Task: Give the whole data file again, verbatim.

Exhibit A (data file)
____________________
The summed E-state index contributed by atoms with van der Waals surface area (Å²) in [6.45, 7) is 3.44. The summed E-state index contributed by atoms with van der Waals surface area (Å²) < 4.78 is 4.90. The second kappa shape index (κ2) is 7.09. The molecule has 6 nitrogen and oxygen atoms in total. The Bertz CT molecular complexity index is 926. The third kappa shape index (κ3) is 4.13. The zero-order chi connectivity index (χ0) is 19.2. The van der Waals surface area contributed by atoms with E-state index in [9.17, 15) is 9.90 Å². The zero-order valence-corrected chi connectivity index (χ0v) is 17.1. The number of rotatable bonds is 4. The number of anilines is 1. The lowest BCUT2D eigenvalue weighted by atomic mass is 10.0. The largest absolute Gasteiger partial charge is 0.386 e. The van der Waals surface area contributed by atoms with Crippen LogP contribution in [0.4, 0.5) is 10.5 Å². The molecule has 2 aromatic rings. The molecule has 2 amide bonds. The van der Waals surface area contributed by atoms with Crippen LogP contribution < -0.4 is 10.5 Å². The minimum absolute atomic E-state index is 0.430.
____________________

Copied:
The summed E-state index contributed by atoms with van der Waals surface area (Å²) in [6.45, 7) is 3.44. The summed E-state index contributed by atoms with van der Waals surface area (Å²) < 4.78 is 4.90. The second kappa shape index (κ2) is 7.09. The molecule has 6 nitrogen and oxygen atoms in total. The Bertz CT molecular complexity index is 926. The third kappa shape index (κ3) is 4.13. The zero-order chi connectivity index (χ0) is 19.2. The van der Waals surface area contributed by atoms with E-state index in [9.17, 15) is 9.90 Å². The zero-order valence-corrected chi connectivity index (χ0v) is 17.1. The number of rotatable bonds is 4. The number of anilines is 1. The lowest BCUT2D eigenvalue weighted by atomic mass is 10.0. The largest absolute Gasteiger partial charge is 0.386 e. The van der Waals surface area contributed by atoms with Crippen LogP contribution in [0.4, 0.5) is 10.5 Å². The molecule has 2 aromatic rings. The molecule has 2 amide bonds. The van der Waals surface area contributed by atoms with Crippen LogP contribution < -0.4 is 10.5 Å². The minimum absolute atomic E-state index is 0.430.